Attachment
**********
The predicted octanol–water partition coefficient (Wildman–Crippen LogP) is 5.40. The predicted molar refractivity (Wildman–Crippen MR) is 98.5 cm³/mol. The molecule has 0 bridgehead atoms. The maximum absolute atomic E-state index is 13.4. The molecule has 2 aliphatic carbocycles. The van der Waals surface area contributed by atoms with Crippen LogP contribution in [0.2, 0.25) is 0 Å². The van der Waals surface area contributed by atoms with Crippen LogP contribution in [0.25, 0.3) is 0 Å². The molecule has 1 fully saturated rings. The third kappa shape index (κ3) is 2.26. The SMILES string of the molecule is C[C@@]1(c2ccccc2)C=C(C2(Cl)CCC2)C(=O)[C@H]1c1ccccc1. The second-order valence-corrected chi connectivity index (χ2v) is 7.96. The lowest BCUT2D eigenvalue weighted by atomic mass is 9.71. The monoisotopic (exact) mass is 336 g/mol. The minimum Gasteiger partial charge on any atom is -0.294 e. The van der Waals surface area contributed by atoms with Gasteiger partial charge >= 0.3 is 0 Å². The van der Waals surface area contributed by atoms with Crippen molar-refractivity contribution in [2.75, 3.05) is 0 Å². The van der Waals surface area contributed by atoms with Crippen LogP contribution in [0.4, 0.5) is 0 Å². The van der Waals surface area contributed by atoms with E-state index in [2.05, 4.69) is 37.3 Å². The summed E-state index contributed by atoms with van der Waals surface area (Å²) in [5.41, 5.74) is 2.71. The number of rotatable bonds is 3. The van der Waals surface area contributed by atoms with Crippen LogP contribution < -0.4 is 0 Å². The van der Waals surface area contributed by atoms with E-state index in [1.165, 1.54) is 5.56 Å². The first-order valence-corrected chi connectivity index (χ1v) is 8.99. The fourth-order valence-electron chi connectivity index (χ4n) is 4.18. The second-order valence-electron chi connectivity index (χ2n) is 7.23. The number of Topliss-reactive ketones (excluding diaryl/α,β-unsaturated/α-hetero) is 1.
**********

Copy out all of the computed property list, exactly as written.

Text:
The predicted octanol–water partition coefficient (Wildman–Crippen LogP) is 5.40. The predicted molar refractivity (Wildman–Crippen MR) is 98.5 cm³/mol. The molecule has 0 bridgehead atoms. The maximum absolute atomic E-state index is 13.4. The molecule has 2 aliphatic carbocycles. The van der Waals surface area contributed by atoms with Crippen LogP contribution in [0.2, 0.25) is 0 Å². The van der Waals surface area contributed by atoms with Crippen LogP contribution in [0.25, 0.3) is 0 Å². The molecule has 1 fully saturated rings. The third kappa shape index (κ3) is 2.26. The SMILES string of the molecule is C[C@@]1(c2ccccc2)C=C(C2(Cl)CCC2)C(=O)[C@H]1c1ccccc1. The second-order valence-corrected chi connectivity index (χ2v) is 7.96. The lowest BCUT2D eigenvalue weighted by atomic mass is 9.71. The monoisotopic (exact) mass is 336 g/mol. The minimum Gasteiger partial charge on any atom is -0.294 e. The van der Waals surface area contributed by atoms with Gasteiger partial charge >= 0.3 is 0 Å². The van der Waals surface area contributed by atoms with Crippen molar-refractivity contribution in [2.75, 3.05) is 0 Å². The van der Waals surface area contributed by atoms with Crippen LogP contribution in [0.4, 0.5) is 0 Å². The van der Waals surface area contributed by atoms with E-state index in [2.05, 4.69) is 37.3 Å². The summed E-state index contributed by atoms with van der Waals surface area (Å²) in [5.41, 5.74) is 2.71. The number of rotatable bonds is 3. The van der Waals surface area contributed by atoms with Crippen LogP contribution < -0.4 is 0 Å². The van der Waals surface area contributed by atoms with E-state index in [1.165, 1.54) is 5.56 Å². The first-order valence-corrected chi connectivity index (χ1v) is 8.99. The fourth-order valence-electron chi connectivity index (χ4n) is 4.18. The second-order valence-electron chi connectivity index (χ2n) is 7.23. The number of Topliss-reactive ketones (excluding diaryl/α,β-unsaturated/α-hetero) is 1.